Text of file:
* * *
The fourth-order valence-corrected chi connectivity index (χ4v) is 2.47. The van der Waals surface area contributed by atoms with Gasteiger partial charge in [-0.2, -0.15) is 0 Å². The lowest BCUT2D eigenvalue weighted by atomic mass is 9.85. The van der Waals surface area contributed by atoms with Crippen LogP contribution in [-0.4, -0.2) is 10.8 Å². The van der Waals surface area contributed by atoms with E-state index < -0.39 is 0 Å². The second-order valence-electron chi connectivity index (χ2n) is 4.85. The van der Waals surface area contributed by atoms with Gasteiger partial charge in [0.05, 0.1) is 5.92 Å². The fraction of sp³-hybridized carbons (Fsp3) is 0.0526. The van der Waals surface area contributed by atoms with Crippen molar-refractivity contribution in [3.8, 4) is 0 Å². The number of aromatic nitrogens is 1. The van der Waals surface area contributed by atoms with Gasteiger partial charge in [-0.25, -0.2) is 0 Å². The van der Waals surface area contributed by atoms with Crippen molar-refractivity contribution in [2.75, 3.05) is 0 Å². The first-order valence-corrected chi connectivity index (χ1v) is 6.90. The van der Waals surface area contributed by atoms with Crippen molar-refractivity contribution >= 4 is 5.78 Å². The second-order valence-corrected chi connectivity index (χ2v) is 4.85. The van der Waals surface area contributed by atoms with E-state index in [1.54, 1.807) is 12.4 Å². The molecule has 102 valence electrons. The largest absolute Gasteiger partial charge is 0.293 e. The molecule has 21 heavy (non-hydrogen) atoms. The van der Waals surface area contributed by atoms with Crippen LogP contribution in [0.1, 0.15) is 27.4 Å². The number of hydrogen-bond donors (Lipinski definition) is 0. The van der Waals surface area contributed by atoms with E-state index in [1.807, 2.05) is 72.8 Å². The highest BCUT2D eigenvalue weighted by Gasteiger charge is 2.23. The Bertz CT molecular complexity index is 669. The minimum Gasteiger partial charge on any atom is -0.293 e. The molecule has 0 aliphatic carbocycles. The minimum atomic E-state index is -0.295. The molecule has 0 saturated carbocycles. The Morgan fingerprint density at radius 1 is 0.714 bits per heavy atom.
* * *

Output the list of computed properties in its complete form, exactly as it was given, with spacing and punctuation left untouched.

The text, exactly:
The fourth-order valence-corrected chi connectivity index (χ4v) is 2.47. The van der Waals surface area contributed by atoms with Gasteiger partial charge in [-0.2, -0.15) is 0 Å². The lowest BCUT2D eigenvalue weighted by atomic mass is 9.85. The van der Waals surface area contributed by atoms with Crippen LogP contribution in [-0.4, -0.2) is 10.8 Å². The van der Waals surface area contributed by atoms with E-state index < -0.39 is 0 Å². The second-order valence-electron chi connectivity index (χ2n) is 4.85. The van der Waals surface area contributed by atoms with Gasteiger partial charge in [0.05, 0.1) is 5.92 Å². The fraction of sp³-hybridized carbons (Fsp3) is 0.0526. The van der Waals surface area contributed by atoms with Crippen molar-refractivity contribution in [3.8, 4) is 0 Å². The number of aromatic nitrogens is 1. The van der Waals surface area contributed by atoms with Gasteiger partial charge in [-0.25, -0.2) is 0 Å². The van der Waals surface area contributed by atoms with Crippen molar-refractivity contribution in [2.75, 3.05) is 0 Å². The first-order valence-corrected chi connectivity index (χ1v) is 6.90. The van der Waals surface area contributed by atoms with Crippen molar-refractivity contribution >= 4 is 5.78 Å². The second-order valence-corrected chi connectivity index (χ2v) is 4.85. The van der Waals surface area contributed by atoms with E-state index in [1.54, 1.807) is 12.4 Å². The molecule has 102 valence electrons. The largest absolute Gasteiger partial charge is 0.293 e. The molecule has 21 heavy (non-hydrogen) atoms. The van der Waals surface area contributed by atoms with Crippen LogP contribution in [0.1, 0.15) is 27.4 Å². The number of hydrogen-bond donors (Lipinski definition) is 0. The van der Waals surface area contributed by atoms with E-state index in [1.807, 2.05) is 72.8 Å². The highest BCUT2D eigenvalue weighted by Gasteiger charge is 2.23. The Bertz CT molecular complexity index is 669. The minimum Gasteiger partial charge on any atom is -0.293 e. The molecule has 0 aliphatic carbocycles. The minimum atomic E-state index is -0.295. The molecule has 0 saturated carbocycles. The Morgan fingerprint density at radius 1 is 0.714 bits per heavy atom.